Strategic Air & Space Museum

On the Crook House stairs
After the serenade on the steps of the Gen Crook House

1st Nebraska’s next performance will be a concert/clinic at the Strategic Air & Space Museum in Ashland, NE on April 16, 2016 from 10:00-11:00 am. Our appearance is in conjunction with the museum’s “Music and Science” day. The clinic portion of our program will demonstrate how brass instruments produce sound, the effect that valves and slides have on pitch, and how the size of instruments affects sound.

The concert portion will feature music form our 2016 program including “Soldier’s Chorus from Faust,” Hunter’s Chorus from the Rose of Erin,” and “Omaha Guards Waltz. We’all also play several Civil War favorites including “When Johnny Comes Marching Home,” “Dixie,” and “When This Cruel War Is Over.”

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1st Nebraska Buys Vintage Cornet

Yesterday I traveled to Des Moines to purchase a vintage Moses Slater TARV (top-action rotary valve) E-flat Cornet for use in our Living History Civil War band. The E-flat cornet is the main melody instrument for a Civil War band and its highest pitched voice.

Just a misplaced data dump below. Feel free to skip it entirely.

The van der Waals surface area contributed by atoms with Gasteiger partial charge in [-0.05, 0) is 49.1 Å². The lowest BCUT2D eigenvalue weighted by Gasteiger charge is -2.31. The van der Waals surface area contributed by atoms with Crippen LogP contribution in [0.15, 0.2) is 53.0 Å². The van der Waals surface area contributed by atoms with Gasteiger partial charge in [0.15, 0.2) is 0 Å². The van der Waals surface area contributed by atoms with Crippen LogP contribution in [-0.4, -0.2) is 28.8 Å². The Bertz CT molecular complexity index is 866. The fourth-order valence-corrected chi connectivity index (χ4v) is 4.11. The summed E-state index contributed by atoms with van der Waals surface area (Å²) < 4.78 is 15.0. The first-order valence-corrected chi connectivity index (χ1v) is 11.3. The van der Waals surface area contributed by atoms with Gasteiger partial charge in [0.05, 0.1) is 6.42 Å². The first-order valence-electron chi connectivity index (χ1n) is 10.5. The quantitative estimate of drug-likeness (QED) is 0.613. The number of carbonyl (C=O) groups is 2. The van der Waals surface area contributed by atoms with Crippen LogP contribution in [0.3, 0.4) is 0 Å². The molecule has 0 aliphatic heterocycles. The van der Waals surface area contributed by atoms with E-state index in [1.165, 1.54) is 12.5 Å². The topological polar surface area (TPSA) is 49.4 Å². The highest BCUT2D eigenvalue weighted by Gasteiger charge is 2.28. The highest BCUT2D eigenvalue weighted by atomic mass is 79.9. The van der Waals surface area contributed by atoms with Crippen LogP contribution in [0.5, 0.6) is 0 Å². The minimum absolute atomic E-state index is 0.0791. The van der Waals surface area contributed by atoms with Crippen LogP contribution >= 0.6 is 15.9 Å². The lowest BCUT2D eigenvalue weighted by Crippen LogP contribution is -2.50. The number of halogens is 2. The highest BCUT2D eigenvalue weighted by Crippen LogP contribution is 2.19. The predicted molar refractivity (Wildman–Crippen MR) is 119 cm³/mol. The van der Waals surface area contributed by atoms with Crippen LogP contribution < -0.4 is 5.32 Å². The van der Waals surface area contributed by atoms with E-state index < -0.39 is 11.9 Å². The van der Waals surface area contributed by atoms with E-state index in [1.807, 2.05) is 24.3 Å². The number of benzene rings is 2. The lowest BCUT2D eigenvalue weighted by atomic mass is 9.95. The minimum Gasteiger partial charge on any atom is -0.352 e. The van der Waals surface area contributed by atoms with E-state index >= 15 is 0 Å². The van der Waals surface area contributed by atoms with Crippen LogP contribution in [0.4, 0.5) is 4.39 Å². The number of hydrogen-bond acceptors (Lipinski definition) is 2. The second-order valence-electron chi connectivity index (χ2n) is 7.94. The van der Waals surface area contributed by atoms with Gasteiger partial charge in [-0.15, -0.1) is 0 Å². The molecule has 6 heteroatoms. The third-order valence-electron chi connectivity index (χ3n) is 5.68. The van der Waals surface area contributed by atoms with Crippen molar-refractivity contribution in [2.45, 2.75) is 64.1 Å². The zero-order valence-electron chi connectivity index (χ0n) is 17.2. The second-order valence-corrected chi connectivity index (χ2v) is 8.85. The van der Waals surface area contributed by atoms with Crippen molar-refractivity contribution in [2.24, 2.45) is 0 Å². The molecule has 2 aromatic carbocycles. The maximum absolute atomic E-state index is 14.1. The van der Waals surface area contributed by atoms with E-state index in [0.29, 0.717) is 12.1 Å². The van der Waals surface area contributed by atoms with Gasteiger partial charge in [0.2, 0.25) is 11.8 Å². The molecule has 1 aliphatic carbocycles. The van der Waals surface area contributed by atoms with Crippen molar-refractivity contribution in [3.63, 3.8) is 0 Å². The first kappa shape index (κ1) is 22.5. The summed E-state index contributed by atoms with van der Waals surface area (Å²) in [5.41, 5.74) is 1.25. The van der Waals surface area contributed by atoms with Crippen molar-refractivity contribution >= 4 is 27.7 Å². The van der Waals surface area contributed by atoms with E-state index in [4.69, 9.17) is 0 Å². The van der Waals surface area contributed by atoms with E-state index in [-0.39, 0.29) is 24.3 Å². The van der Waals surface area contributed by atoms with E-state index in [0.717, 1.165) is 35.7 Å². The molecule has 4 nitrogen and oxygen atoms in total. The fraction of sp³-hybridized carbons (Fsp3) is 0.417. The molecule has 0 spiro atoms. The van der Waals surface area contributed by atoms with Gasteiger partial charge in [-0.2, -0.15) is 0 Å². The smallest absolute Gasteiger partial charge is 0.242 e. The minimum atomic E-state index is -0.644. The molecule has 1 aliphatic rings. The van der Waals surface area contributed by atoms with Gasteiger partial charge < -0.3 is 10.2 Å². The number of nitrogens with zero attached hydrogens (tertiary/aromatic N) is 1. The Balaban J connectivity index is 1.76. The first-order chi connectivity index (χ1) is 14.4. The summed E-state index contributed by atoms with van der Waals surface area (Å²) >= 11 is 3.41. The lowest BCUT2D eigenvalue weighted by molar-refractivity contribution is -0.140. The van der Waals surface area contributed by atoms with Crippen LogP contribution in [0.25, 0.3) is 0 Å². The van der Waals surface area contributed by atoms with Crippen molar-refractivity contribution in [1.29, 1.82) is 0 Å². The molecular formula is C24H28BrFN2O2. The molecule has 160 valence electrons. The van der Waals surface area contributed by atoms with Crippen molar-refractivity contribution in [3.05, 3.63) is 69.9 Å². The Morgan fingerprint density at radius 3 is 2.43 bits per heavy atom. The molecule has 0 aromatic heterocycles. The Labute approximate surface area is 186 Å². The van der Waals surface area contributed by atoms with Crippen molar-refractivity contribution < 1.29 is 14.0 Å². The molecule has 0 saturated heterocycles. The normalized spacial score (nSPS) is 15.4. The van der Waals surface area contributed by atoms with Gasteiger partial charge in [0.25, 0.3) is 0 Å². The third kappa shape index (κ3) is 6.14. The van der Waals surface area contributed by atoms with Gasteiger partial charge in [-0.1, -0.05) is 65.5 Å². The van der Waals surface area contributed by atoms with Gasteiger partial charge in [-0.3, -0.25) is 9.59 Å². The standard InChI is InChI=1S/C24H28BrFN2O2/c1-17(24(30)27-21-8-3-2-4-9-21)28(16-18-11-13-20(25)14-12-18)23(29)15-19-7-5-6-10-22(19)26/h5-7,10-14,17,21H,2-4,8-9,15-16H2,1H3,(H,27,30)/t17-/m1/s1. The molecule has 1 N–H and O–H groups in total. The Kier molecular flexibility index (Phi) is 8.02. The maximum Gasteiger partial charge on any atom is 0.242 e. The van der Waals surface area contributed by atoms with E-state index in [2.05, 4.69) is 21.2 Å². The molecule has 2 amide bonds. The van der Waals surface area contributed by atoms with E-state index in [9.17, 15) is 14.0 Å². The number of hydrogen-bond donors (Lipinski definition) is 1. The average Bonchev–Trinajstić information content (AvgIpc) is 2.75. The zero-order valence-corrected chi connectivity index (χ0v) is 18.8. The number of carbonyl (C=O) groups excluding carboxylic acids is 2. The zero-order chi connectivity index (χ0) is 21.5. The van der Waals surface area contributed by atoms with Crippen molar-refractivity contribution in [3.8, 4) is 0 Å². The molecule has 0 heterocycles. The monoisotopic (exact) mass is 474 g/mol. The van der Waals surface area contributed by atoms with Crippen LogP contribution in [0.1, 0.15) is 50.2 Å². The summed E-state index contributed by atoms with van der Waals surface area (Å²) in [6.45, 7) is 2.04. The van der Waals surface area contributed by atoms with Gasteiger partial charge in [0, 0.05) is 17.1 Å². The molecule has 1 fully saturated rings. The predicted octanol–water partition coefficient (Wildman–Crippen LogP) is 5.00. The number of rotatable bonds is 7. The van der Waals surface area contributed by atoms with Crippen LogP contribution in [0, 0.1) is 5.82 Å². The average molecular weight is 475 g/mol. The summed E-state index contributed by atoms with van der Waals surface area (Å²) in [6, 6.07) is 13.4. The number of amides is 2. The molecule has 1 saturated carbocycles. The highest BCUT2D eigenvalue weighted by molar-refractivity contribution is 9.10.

The cornet was formerly owned by Steve Sprague, leader of the Liberty Band of Iowa who had the horn fully restored and buffed to a like-new shine.Slater left

Note the unusual valve action on the horn. Modern valves are upright pistons activated by depressing a button on the valve top. Here, the rotors are activated by the levers at the top of the instrument.

Slater nameplateMoses Slater, manufacturer of our “new” cornet,  was born in England in 1826, immigrated to the United States, and settled in New York City. He joined Stephen Gordon, and later Robert Martin to manufacture musical instruments, finally establishing his own firm. Slater died in 1899, but his firm continued to operate until 1920. (Musical Instrument Makers of New York, pg. 144)

Our goal is to outfit the entire 15-piece band with period instruments so that we can authentically recreate the look and sound of Civil War bands.